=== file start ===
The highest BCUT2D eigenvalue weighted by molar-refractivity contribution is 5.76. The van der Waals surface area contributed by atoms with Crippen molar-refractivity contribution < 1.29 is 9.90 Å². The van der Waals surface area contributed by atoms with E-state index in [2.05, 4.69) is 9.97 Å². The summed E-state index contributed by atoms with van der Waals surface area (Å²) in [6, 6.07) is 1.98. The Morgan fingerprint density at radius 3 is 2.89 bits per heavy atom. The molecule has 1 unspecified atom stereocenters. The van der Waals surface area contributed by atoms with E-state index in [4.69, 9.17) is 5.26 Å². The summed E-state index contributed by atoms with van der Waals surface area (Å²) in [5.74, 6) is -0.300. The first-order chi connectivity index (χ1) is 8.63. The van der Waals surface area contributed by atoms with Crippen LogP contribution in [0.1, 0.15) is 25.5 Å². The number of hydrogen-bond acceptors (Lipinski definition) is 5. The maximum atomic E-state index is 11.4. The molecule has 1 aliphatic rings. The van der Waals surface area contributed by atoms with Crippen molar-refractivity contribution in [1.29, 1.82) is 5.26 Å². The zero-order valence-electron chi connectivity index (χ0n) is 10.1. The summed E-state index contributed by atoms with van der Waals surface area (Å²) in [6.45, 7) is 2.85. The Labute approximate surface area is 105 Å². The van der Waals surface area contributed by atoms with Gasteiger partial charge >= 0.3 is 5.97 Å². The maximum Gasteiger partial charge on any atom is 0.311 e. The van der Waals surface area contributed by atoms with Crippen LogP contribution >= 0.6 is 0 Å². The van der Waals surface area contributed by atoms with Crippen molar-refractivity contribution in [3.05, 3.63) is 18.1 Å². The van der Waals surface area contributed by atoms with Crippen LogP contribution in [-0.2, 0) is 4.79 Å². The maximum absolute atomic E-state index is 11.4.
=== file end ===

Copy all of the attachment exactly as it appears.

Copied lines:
The highest BCUT2D eigenvalue weighted by molar-refractivity contribution is 5.76. The van der Waals surface area contributed by atoms with Crippen molar-refractivity contribution < 1.29 is 9.90 Å². The van der Waals surface area contributed by atoms with E-state index in [2.05, 4.69) is 9.97 Å². The summed E-state index contributed by atoms with van der Waals surface area (Å²) in [6, 6.07) is 1.98. The Morgan fingerprint density at radius 3 is 2.89 bits per heavy atom. The molecule has 1 unspecified atom stereocenters. The van der Waals surface area contributed by atoms with E-state index in [4.69, 9.17) is 5.26 Å². The summed E-state index contributed by atoms with van der Waals surface area (Å²) in [5.74, 6) is -0.300. The first-order chi connectivity index (χ1) is 8.63. The van der Waals surface area contributed by atoms with Crippen LogP contribution in [0.1, 0.15) is 25.5 Å². The number of hydrogen-bond acceptors (Lipinski definition) is 5. The maximum atomic E-state index is 11.4. The molecule has 1 aliphatic rings. The van der Waals surface area contributed by atoms with Crippen molar-refractivity contribution in [1.29, 1.82) is 5.26 Å². The zero-order valence-electron chi connectivity index (χ0n) is 10.1. The summed E-state index contributed by atoms with van der Waals surface area (Å²) in [6.45, 7) is 2.85. The Labute approximate surface area is 105 Å². The van der Waals surface area contributed by atoms with Gasteiger partial charge >= 0.3 is 5.97 Å². The maximum Gasteiger partial charge on any atom is 0.311 e. The van der Waals surface area contributed by atoms with Crippen LogP contribution >= 0.6 is 0 Å². The van der Waals surface area contributed by atoms with Crippen molar-refractivity contribution in [3.05, 3.63) is 18.1 Å². The van der Waals surface area contributed by atoms with Crippen LogP contribution in [-0.2, 0) is 4.79 Å². The maximum absolute atomic E-state index is 11.4.